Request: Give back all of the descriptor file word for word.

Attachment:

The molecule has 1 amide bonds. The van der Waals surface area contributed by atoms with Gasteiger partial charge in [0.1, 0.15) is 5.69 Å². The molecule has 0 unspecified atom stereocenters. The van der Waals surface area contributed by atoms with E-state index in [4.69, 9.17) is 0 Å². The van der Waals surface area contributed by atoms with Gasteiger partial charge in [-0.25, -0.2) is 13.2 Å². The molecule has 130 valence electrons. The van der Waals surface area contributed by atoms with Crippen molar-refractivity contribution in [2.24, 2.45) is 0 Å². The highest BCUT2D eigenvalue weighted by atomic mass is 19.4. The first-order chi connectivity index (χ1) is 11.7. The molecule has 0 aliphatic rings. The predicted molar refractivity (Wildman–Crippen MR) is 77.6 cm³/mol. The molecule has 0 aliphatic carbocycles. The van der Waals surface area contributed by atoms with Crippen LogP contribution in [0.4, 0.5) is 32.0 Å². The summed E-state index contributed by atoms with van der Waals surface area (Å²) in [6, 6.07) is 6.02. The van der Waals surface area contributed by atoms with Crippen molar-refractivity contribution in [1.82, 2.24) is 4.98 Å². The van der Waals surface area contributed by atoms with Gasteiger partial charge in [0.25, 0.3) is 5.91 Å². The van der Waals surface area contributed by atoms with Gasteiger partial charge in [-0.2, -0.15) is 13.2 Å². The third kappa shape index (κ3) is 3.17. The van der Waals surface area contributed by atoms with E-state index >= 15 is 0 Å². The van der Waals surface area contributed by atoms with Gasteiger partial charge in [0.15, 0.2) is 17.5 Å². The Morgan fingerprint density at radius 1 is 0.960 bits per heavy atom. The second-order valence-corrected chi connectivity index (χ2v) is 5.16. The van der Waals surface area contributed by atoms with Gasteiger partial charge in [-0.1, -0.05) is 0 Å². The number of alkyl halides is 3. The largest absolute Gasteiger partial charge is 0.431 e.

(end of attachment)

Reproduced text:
The molecule has 1 amide bonds. The van der Waals surface area contributed by atoms with Gasteiger partial charge in [0.1, 0.15) is 5.69 Å². The molecule has 0 unspecified atom stereocenters. The van der Waals surface area contributed by atoms with E-state index in [4.69, 9.17) is 0 Å². The van der Waals surface area contributed by atoms with Gasteiger partial charge in [-0.25, -0.2) is 13.2 Å². The molecule has 130 valence electrons. The van der Waals surface area contributed by atoms with Crippen molar-refractivity contribution in [2.24, 2.45) is 0 Å². The highest BCUT2D eigenvalue weighted by atomic mass is 19.4. The first-order chi connectivity index (χ1) is 11.7. The molecule has 0 aliphatic rings. The predicted molar refractivity (Wildman–Crippen MR) is 77.6 cm³/mol. The molecule has 0 aliphatic carbocycles. The van der Waals surface area contributed by atoms with Crippen LogP contribution in [0.4, 0.5) is 32.0 Å². The summed E-state index contributed by atoms with van der Waals surface area (Å²) in [6, 6.07) is 6.02. The van der Waals surface area contributed by atoms with Crippen molar-refractivity contribution in [1.82, 2.24) is 4.98 Å². The van der Waals surface area contributed by atoms with Gasteiger partial charge in [0.25, 0.3) is 5.91 Å². The van der Waals surface area contributed by atoms with Gasteiger partial charge in [-0.2, -0.15) is 13.2 Å². The third kappa shape index (κ3) is 3.17. The van der Waals surface area contributed by atoms with E-state index >= 15 is 0 Å². The van der Waals surface area contributed by atoms with Gasteiger partial charge in [0.15, 0.2) is 17.5 Å². The Morgan fingerprint density at radius 1 is 0.960 bits per heavy atom. The second-order valence-corrected chi connectivity index (χ2v) is 5.16. The van der Waals surface area contributed by atoms with Gasteiger partial charge in [-0.1, -0.05) is 0 Å². The number of alkyl halides is 3. The largest absolute Gasteiger partial charge is 0.431 e.